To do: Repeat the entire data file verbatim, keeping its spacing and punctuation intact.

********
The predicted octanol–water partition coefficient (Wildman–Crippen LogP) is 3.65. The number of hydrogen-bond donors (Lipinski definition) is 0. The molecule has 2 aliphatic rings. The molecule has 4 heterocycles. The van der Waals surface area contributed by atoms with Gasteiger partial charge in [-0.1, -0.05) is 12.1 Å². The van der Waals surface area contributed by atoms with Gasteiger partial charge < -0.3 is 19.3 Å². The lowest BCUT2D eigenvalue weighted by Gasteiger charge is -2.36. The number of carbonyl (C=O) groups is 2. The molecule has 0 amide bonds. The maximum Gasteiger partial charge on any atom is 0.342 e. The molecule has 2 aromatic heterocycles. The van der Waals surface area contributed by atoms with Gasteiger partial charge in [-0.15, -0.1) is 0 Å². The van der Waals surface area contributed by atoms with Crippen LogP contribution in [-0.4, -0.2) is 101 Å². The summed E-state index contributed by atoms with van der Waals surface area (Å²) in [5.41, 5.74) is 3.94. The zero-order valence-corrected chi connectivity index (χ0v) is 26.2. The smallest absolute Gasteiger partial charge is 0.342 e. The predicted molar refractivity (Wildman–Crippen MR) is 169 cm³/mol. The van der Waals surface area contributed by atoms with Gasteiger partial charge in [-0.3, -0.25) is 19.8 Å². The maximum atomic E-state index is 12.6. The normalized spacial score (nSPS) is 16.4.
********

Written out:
The predicted octanol–water partition coefficient (Wildman–Crippen LogP) is 3.65. The number of hydrogen-bond donors (Lipinski definition) is 0. The molecule has 2 aliphatic rings. The molecule has 4 heterocycles. The van der Waals surface area contributed by atoms with Gasteiger partial charge in [-0.1, -0.05) is 12.1 Å². The van der Waals surface area contributed by atoms with Gasteiger partial charge < -0.3 is 19.3 Å². The lowest BCUT2D eigenvalue weighted by Gasteiger charge is -2.36. The number of carbonyl (C=O) groups is 2. The molecule has 0 amide bonds. The maximum Gasteiger partial charge on any atom is 0.342 e. The molecule has 2 aromatic heterocycles. The van der Waals surface area contributed by atoms with Gasteiger partial charge in [-0.15, -0.1) is 0 Å². The van der Waals surface area contributed by atoms with Crippen LogP contribution in [-0.4, -0.2) is 101 Å². The summed E-state index contributed by atoms with van der Waals surface area (Å²) in [5.41, 5.74) is 3.94. The zero-order valence-corrected chi connectivity index (χ0v) is 26.2. The smallest absolute Gasteiger partial charge is 0.342 e. The predicted molar refractivity (Wildman–Crippen MR) is 169 cm³/mol. The van der Waals surface area contributed by atoms with Gasteiger partial charge in [-0.3, -0.25) is 19.8 Å². The maximum atomic E-state index is 12.6. The normalized spacial score (nSPS) is 16.4.